Imagine going to a dinner party at the next door neighbor’s house, and coming home to find that your infant daughter has been stolen?
Yes, it’s every parent’s worse nightmare, and that’s the nightmare that Anne and Marco Conti are living in The Couple Next Door by Shari Lapena.
This debut suspense novel details the investigation following the abduction of their daughter Cora.
Suspicion immediately falls on the parents, but the truth is a much more complicated. As the Contis hide out from the press, Detective Rasbach knows the panicked couple is hiding something.
As the investigation continues, Anne and Marco go over the night trying to figure out who could have taken their daughter, and are forced to reveal secrets they’ve been keeping from one another.
If Gone Girl, taught me anything it’s that I enjoy a good domestic suspense story. While The Couple Next Door does deliver a page-turning tale, the end result is a plot-driven piece of work with characters that I ultimately found one-dimensional.
I read The Couple Next Door back in October of 2016, and it’s taken me this long to get my feelings about this book into a form to the point where I could write somewhat eloquently about it.
The biggest pitfall here, is the way Lapena chose to narrate her story in the third-person objective. The narrator knows only what’s observable in the physical universe, and a bit of character history, and it just didn’t work for me. While we saw the characters go through their day to day life, there wasn’t any teasing or any deeper motivations for each of the characters. Most of the book was A, leads to B, leads to C, with very little commentary.
If I was scripting a movie, this would be ideal, but as a reader I really wanted to connect more with Anne and Marco, and I never quite got there. As a result, I couldn’t develop a relationship with them, and the story suffered for it.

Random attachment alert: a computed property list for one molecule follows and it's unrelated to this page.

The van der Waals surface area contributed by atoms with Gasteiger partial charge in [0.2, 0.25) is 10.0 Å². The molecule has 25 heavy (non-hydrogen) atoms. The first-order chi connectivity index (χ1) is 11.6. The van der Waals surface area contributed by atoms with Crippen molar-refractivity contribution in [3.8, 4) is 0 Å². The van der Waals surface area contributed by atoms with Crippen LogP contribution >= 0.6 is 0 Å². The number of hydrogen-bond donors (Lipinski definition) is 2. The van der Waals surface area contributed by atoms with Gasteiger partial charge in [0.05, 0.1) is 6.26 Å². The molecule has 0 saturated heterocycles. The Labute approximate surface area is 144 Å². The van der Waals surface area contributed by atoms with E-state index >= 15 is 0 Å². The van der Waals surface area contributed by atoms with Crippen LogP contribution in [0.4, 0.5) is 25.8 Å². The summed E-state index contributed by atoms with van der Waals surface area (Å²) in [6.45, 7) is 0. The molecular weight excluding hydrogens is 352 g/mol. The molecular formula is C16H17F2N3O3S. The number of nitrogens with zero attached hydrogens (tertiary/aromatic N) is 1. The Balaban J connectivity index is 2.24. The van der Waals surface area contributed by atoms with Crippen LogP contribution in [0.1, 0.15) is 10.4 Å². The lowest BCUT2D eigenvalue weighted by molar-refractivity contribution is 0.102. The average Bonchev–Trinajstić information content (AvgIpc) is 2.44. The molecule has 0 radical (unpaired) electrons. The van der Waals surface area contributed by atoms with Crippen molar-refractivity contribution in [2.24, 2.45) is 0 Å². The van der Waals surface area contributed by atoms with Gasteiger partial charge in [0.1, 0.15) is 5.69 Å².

There is also something really mundane about the plot. It feels a bit like the author googled “How to Stage a Kidnapping” and then created a collage of all the different ideas. Nothing about this scenario seemed original, and I was able to predict the twists at just about every turn. I may not have gotten their motives, but when I can suss out who’d done it…yea, you needed a few more misdirections.
It wasn’t until the very last chapter that I found these characters interesting, and I ended up putting the book down, thinking, “I just read 308 pages, and now you’ve pulled the rug out from under me?”
I fumed about this ending for about an hour before I started my next book. The ending really got under my skin, and not in a good way. After it settled, I realized that if the book began with the ending, and we had a past/present narration, I may have enjoyed the novel a lot more.
So, while the premise of the book sounds interesting and I really wanted to be engrossed in it, it fell flat and I just didn’t connect with it. I am hoping that Shari Lapena’s next book is better, because I think she has great ideas, but this one didn’t do it for me.
FINAL RATING: 3 Stars